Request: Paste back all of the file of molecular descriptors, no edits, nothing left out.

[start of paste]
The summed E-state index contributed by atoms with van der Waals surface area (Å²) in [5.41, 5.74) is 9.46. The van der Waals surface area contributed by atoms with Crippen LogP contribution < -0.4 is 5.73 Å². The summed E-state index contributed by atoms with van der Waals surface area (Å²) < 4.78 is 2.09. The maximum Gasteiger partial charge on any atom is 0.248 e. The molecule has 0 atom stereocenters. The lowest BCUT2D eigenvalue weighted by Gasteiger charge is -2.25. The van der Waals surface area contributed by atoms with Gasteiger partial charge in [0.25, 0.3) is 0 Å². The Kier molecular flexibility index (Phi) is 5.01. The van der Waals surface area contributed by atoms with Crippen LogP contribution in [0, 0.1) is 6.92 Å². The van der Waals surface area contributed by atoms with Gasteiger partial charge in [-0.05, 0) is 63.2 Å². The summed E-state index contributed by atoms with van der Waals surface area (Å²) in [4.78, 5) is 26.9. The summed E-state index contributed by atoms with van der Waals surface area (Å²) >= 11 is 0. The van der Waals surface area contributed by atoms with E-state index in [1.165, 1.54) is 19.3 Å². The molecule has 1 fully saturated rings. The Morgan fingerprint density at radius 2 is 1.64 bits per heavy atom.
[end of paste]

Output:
The summed E-state index contributed by atoms with van der Waals surface area (Å²) in [5.41, 5.74) is 9.46. The van der Waals surface area contributed by atoms with Crippen LogP contribution < -0.4 is 5.73 Å². The summed E-state index contributed by atoms with van der Waals surface area (Å²) < 4.78 is 2.09. The maximum Gasteiger partial charge on any atom is 0.248 e. The molecule has 0 atom stereocenters. The lowest BCUT2D eigenvalue weighted by Gasteiger charge is -2.25. The van der Waals surface area contributed by atoms with Gasteiger partial charge in [0.25, 0.3) is 0 Å². The Kier molecular flexibility index (Phi) is 5.01. The van der Waals surface area contributed by atoms with Crippen LogP contribution in [0, 0.1) is 6.92 Å². The van der Waals surface area contributed by atoms with Gasteiger partial charge in [-0.05, 0) is 63.2 Å². The summed E-state index contributed by atoms with van der Waals surface area (Å²) in [4.78, 5) is 26.9. The summed E-state index contributed by atoms with van der Waals surface area (Å²) >= 11 is 0. The van der Waals surface area contributed by atoms with E-state index in [1.165, 1.54) is 19.3 Å². The molecule has 1 fully saturated rings. The Morgan fingerprint density at radius 2 is 1.64 bits per heavy atom.